It was a romance fanís dream. I ran into Anne Stuart, Thea Devine, and Suzanne Barclay in the hallway of the hotel. They very graciously agreed to future interviews for The Romance Reader. While power-lunching with author Connie Brockway, who should be sitting at the very next table, but Catherine Coulter? I interviewed Kim Cates and Adrienne deWolfe, at length, spent time with Carolyn Woolston, and caught up with Elizabeth Elliott for dinner. Wow!
HERE ARE SOME OF TODAY'S HIGHLIGHTS:
Quote of the Day (courtesy of Thea Devine):
"Romances are really love letters to men. Each of my books is really a love letter to my husband of 30 years." Thea writes her very sensuous romances for Zebra, and her newest book is Sinful Secrets. With a delightfully wicked gleam in her eye, she gifted me with a copy of her new book and a refrigerator magnet that I'll have to find somewhere else to use -- it's not appropriate for my 4-year-old to see.
What else can I call the decision of Adrienne deWolfe to quit her job and move to a different city to pursue her muse? She persevered for four years until her first book was published. Now, because of a medical condition, she can no longer write in a traditional manner and uses a voice-activated computer to pursue her craft. Thatís dedication!
Adrienne writes for Bantam and Texas Lover, the second book in her Texas trilogy, is just now being released.
They say a picture is worth a thousand words (or maybe two pictures are worth a hundred thousands words):
A former art teacher and student of art history, author Elizabeth Mayne recalls two pictures that changed her life. One was "The Honors of Scotland", an oil painting that depicted Evan McGregor presenting honors to the Regent in 1822. The other was "The Beautiful Mrs. Graham", a hauntingly beautiful Gainesboro. Although these two kids in real life had nothing to do with one another, Elizabeth just had to bring them together in her current release, Man of the Mist. In the words of the author, "What a hunk! There's a hero for you." Elizabeth writes for Harlequin Historicals.
From a medieval Muslim/Christian Marriage to a piece of Americana:
I literally ran into Carolyn Woolston, who was looking as befuddled as I felt as I tried to sort out the day's many varied activities. How delightful that the first person I met at the conference is the writer of one of the first books I reviewed for The Romance Reader -- Western Rose. Readers may remember that the bookís heroine was based on a "real" person. Carolyn told me that real person was her grandmother.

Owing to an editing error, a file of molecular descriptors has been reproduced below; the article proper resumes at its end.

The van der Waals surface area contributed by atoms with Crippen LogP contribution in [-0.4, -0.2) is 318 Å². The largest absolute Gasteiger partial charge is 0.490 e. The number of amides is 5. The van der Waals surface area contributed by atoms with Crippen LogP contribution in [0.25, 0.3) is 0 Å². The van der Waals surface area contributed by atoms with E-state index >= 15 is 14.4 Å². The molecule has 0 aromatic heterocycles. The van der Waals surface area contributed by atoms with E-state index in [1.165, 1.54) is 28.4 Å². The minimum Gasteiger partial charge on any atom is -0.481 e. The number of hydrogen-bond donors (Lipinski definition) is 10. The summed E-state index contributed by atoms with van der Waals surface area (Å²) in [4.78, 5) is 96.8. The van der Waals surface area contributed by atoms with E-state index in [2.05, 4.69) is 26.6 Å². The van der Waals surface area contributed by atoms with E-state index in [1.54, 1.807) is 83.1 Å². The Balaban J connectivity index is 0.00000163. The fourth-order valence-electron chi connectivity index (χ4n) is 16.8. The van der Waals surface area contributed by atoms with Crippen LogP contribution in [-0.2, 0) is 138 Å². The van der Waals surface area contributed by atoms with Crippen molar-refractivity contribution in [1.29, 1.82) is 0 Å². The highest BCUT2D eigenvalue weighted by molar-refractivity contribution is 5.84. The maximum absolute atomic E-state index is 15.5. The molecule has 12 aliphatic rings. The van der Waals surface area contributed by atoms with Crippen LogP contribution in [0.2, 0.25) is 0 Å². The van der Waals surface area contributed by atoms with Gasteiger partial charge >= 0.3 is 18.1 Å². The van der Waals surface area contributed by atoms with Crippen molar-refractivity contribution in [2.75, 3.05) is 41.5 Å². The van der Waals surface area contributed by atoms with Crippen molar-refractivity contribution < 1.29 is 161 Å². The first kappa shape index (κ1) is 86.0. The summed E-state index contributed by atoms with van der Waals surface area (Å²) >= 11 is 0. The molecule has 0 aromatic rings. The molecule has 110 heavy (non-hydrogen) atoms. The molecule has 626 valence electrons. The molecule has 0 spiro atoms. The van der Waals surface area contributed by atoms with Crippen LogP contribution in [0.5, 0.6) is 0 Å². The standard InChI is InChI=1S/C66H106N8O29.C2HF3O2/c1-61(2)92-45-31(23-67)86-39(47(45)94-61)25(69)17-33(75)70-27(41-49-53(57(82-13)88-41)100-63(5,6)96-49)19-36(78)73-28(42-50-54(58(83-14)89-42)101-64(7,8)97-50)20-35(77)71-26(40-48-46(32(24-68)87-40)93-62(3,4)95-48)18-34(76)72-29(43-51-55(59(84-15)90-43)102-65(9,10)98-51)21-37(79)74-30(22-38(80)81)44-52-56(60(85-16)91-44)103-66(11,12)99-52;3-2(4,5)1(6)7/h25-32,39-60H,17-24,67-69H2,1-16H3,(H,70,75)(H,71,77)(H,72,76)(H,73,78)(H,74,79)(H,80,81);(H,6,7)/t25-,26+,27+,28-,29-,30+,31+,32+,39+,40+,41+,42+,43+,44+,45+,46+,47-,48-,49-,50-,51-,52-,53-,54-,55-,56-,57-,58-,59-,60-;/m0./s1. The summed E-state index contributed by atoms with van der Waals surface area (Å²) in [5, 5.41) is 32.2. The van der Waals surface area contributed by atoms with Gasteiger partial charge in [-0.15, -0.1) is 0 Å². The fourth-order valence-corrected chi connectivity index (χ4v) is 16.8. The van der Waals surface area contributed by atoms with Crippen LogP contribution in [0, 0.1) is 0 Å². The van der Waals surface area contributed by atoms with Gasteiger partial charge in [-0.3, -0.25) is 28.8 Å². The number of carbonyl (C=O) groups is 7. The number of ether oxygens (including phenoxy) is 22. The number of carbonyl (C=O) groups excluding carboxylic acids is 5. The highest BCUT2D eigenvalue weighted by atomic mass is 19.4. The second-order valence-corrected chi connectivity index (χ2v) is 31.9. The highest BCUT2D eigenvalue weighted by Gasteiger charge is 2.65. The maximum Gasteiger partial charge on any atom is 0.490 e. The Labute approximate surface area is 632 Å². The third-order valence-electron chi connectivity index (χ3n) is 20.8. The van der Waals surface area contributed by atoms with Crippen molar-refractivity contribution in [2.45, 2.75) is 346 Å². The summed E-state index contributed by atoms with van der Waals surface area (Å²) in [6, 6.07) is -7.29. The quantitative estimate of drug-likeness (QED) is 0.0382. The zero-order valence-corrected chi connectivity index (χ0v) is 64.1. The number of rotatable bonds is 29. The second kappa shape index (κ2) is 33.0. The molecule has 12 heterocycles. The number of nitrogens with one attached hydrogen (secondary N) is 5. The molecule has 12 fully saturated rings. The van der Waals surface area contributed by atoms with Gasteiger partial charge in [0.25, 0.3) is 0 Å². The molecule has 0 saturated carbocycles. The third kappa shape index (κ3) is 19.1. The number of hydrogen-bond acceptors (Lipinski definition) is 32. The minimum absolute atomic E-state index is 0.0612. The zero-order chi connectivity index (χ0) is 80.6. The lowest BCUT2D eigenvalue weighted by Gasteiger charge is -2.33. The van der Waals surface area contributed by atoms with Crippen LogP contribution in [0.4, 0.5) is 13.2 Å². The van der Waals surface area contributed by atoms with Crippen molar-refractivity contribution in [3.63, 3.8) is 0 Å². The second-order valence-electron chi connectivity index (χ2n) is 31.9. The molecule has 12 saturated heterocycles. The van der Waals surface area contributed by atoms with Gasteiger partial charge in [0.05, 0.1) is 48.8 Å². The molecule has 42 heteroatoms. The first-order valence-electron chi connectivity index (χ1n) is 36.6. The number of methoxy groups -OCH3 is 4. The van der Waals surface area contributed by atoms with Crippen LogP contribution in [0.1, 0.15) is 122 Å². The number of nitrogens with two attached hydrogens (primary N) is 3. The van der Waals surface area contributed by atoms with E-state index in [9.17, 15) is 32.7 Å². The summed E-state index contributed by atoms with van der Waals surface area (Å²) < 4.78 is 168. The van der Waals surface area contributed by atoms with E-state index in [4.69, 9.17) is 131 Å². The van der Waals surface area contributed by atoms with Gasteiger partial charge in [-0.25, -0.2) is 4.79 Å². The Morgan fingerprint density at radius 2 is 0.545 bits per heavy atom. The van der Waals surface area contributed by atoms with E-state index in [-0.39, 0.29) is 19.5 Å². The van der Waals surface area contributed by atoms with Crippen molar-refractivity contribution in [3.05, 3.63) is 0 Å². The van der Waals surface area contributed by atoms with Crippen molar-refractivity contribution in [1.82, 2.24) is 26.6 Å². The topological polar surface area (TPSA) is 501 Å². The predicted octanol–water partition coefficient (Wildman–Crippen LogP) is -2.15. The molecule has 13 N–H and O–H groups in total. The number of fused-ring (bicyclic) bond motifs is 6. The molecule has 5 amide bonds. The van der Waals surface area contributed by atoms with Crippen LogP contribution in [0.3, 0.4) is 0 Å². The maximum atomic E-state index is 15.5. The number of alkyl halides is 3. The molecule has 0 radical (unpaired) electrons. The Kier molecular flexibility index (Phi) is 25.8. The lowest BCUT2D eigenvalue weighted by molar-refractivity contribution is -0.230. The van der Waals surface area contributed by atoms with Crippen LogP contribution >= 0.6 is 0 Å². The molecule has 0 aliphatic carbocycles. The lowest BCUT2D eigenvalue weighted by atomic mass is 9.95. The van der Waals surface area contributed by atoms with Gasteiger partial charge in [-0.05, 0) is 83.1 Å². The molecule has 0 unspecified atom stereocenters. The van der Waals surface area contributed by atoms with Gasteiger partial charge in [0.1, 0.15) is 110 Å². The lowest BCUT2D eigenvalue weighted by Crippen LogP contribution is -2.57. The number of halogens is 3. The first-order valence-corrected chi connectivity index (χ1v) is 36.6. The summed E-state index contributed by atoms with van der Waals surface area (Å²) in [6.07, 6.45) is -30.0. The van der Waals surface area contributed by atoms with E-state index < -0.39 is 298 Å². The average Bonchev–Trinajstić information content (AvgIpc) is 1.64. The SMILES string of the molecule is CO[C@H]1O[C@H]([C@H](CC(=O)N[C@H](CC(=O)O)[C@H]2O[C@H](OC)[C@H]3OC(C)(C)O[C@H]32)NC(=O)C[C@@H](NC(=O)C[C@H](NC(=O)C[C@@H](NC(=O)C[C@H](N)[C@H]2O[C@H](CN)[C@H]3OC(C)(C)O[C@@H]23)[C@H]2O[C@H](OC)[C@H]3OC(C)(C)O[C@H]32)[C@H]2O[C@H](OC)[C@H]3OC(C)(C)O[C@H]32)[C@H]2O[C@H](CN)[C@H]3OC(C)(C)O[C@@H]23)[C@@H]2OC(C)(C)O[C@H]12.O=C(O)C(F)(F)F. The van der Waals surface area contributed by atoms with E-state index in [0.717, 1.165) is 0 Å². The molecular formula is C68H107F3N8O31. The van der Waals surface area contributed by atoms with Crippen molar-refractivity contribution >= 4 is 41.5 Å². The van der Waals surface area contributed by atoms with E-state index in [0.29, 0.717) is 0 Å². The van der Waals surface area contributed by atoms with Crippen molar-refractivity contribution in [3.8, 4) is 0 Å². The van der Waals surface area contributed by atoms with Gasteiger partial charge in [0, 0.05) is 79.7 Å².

Currently working on her second book for Harlequin Historicals, Carolyn confided that the first book she wrote remains unpublished after seven revisions. Seems a medieval with an inter-faith marriage between a Muslim and a Christian is still a bit too hot for most publishers to handle.
Funny, frank and feisty:
After reading the Q&A with Connie Brockway on this web site, I knew I had to meet her. As funny, frank, and feisty in real life as she appears in the article, she filled me in on some of the woes a writer might face with her publisher. Such as outgrowing your editor. Such as becoming an orphan author when the editor who bought your book leaves the publisher and the author is assigned to an editor who might not like your work and might not even like romance.
Connie writes for Dell. Her most current release is the historical A Dangerous Man.
If she only knew then what she knows now. . .
Kim Cates, author of two-hanky reads Stealing Heaven and Gather the Stars, talked, among other things, about her first book, Sky of Ashes, Sea of Flames. Set in Ireland during the famine, she now realizes that her heroine and hero were performing deeds that would have been nearly impossible, as both would have been too ill and weak to do them! Live and learn. Kim, who writes for Pocket Books, sat for a full-length interview which will appear shortly on this site.
Which is better -- The Warlord or Scoundrel?:
Author Elizabeth Elliott and I caught up over dinner on absolutely everything . . . and nothing. Currently working on her part of an anthology for Bantam, she is also cramming, trying to meet a September deadline on another full-length historical. She and I competed for guilt trip of the day: When she left the Twin Cities this morning, her six-year-old cried, "But I want to bake cookies with you today!" To which I responded that my four-year-old so wanted to be with me tonight so badly that she said, "I'll stay in the car while you go talk to your authors, Mommy!"
On tomorrow's schedule: Talks with Jill Barnett, Anne Stuart, Ruth Langan, Jill Marie Landis and more.
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